After discussion with the Minister, the employers' representatives ultimately indicated that they were prepared to accept this arrangement and the conditions attaching to it and undertook that they would for their part commit themselves to accept the findings of the tribunal or court. The union representatives, who did not have their full executive present, said that they were not fully mandated to deal with the matter. They requested that the constitution of the court be altered by omitting the representatives of the Irish Congress of Trade Unions and substituting an additional representative of the electrical unions and that the ballot should be conducted by the unions in accord with their normal procedure but with a representative of the tribunal present at the counting.
The Minister indicated that he was prepared to accept these changes in his proposals. The union representatives also indicated that they would not be prepared to recommend the resumption of work or the withdrawal of pickets because they did not consider that they would be able to secure their members' compliance with any such recommendation or directive. The employers' representatives, however, regarded the condition of return to work and removal of pickets as an essential condition of their acceptance of the proposals. The Minister informed the union representatives that a return to work and the removal of pickets appeared to be a necessary condition and asked them to consult with their executives and discuss the matter further with him the following morning.
On Wednesday last, 30th August, the union representatives informed the Minister for Industry and Commerce that they could not agree to the proposal that work should be resumed and pickets removed. They claimed their mandate did not extend that far. The Minister indicated that he would be prepared to modify these conditions to the extent that he would be satisfied with an undertaking from the unions that they would urge their members to return to work. The union representatives also said they would not be prepared to recommend acceptance of the findings of the tribunal or court of inquiry. All efforts to secure the alteration of the union's attitude in that regard failed. The employers' representatives, on the other hand, were adamant on the acceptance of these two conditions.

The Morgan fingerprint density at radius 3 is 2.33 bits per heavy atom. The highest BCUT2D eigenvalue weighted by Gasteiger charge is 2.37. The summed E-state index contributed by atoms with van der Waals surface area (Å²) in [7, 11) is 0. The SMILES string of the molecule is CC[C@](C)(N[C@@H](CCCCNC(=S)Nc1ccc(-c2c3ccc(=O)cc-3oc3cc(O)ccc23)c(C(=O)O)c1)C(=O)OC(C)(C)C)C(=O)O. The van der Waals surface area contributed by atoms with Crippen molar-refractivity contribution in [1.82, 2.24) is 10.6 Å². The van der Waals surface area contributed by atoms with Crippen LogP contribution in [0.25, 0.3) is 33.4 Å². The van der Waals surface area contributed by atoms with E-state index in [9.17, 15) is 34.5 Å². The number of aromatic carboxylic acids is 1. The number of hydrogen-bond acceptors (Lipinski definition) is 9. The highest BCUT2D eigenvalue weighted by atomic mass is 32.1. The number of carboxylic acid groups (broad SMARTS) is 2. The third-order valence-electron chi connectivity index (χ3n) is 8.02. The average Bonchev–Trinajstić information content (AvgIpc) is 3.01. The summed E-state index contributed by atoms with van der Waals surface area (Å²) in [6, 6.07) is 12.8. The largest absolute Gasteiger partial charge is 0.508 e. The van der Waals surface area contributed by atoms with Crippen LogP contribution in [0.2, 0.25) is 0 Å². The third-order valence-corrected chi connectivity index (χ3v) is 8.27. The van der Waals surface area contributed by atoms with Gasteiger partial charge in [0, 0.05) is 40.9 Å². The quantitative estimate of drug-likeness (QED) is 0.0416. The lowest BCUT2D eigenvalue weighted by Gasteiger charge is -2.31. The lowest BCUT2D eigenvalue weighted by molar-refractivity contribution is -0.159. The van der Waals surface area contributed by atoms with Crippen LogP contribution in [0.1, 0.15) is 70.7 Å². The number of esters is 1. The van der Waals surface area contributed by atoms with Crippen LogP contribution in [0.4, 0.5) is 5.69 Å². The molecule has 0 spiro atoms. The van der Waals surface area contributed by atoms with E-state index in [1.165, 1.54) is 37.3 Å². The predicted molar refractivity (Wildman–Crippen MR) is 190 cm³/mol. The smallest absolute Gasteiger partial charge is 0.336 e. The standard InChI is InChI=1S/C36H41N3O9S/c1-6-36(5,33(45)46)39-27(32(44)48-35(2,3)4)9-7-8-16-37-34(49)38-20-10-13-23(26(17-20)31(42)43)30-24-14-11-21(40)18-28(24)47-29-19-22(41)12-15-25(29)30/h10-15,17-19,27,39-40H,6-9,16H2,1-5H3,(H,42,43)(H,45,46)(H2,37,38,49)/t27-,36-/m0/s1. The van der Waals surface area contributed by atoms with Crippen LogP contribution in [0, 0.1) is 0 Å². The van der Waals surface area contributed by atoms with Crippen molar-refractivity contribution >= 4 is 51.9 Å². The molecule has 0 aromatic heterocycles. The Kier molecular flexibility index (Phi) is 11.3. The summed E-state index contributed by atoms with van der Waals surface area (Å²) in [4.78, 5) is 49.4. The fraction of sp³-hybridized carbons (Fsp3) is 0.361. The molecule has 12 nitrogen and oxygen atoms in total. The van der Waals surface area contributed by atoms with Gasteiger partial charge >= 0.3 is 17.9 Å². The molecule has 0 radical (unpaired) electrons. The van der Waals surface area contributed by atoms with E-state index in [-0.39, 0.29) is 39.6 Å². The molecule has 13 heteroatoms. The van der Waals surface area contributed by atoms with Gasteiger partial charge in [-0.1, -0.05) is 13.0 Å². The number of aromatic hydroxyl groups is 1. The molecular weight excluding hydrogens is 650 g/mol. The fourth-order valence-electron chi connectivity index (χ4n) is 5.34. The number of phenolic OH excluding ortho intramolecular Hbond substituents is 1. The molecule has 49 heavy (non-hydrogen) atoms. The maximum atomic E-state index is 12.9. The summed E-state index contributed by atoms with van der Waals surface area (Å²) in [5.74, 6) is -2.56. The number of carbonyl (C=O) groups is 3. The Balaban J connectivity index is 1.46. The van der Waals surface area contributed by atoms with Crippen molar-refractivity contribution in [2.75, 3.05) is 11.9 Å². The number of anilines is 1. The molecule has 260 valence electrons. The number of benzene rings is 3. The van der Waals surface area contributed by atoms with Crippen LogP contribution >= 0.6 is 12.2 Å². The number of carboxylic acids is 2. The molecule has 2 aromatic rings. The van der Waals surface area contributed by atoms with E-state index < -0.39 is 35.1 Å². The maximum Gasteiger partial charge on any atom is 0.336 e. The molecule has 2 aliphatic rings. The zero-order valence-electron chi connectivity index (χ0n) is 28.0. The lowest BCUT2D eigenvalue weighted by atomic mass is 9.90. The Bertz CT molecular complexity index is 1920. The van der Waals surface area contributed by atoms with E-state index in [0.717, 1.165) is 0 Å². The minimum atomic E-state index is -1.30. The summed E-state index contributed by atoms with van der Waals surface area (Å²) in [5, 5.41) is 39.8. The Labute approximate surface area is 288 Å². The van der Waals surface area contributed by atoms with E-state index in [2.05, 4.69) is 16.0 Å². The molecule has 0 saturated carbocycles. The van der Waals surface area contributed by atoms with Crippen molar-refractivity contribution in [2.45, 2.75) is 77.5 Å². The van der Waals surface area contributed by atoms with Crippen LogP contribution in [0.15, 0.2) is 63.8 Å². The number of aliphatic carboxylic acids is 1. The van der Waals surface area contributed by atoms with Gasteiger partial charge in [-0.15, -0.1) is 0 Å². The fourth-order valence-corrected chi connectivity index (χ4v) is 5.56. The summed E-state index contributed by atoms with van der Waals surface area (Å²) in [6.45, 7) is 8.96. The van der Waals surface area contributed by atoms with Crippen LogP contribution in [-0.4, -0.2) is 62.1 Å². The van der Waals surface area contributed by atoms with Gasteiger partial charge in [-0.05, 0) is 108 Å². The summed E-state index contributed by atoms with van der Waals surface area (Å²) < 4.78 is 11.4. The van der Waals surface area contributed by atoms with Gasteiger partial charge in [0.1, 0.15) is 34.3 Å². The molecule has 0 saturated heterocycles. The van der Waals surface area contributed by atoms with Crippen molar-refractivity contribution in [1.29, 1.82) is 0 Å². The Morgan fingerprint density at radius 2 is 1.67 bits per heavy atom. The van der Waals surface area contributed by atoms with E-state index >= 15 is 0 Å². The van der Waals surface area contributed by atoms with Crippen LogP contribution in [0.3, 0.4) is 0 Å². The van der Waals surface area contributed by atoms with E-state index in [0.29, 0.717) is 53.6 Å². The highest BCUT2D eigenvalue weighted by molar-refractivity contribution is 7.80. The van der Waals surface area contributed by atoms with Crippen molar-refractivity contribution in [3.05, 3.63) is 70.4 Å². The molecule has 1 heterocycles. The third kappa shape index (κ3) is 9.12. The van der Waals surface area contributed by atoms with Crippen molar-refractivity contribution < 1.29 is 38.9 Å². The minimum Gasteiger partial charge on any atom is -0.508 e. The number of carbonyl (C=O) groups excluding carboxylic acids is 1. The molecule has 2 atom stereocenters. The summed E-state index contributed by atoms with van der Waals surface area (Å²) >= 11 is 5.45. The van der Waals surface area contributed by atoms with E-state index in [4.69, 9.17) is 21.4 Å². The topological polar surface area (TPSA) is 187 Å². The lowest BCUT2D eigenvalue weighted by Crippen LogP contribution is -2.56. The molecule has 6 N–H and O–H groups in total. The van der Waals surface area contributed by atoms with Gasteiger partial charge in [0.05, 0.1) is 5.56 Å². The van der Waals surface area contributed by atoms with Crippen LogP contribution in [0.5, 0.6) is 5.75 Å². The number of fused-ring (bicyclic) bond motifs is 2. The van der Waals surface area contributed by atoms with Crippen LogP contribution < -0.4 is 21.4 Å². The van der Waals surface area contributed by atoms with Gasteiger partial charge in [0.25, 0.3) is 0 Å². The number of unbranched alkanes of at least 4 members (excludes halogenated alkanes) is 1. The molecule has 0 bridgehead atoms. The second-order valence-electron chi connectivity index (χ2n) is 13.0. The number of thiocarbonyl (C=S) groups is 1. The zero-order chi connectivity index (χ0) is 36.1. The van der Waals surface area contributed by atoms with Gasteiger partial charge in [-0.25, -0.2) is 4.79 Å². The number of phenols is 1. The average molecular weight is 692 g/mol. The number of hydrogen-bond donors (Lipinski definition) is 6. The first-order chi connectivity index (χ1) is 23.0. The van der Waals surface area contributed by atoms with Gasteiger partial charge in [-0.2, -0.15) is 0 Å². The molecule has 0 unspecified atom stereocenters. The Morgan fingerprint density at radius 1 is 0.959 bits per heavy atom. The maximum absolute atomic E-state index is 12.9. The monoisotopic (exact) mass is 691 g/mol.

In a last effort to find some basis of settlement, the Minister for Industry and Commerce asked the union representatives whether an offer of 5/8d. an hour would be recommended by them to their members for acceptance and whether they would be prepared to instruct their members to return to work and to direct removal of the pickets, pending the result of a ballot on that figure. After consideration, the union representatives indicated that they were prepared to recommend acceptance of a rate of 5/8d. an hour and to instruct their members to resume work, pending the result of the ballot.
Following consultation with the employers' representatives, a statement was then issued, of which the House is no doubt aware, and which included the announcement that the unions had undertaken to recommend these proposals to their members who would ballot on them and that they directed their members on strike to resume work at normal starting time on the following day, August 31st, pending the result of the ballot.
After midnight, however, on that day, that is to say, in the early hours of yesterday, August 31st, another statement was issued on behalf of the Electrical Trade Union (Ireland) and the Minister for Industry and Commerce was officially informed in like terms by the union. This statement was as follows:
On receipt of information by the strike committees that the members would not return to work until a decision was made on the ballot vote messages were sent to the executive. The Executive Council at a special meeting considered this position and have decided in the interests of all concerned to inform the Minister for Industry and Commerce that the arrangement is withdrawn and also to notify the parties to the strike.
It has since been announced, as Deputies will be aware, that the executive committee of the other trade union, the Irish Engineering Industrial and Electrical Union, regarded the terms negotiated as acceptable but in view of the attitude of the Electrical Trade Union executive, they were not taking any further action on it.
Yesterday evening, the Committee of the Irish Congress of Trade Unions endeavoured, but without success, to persuade the Electrical Trade Union executive to reverse their hasty decision of Wednesday night or early Thursday morning regarding the agreement and to reinstate that agreement, and that is how the matter now stands.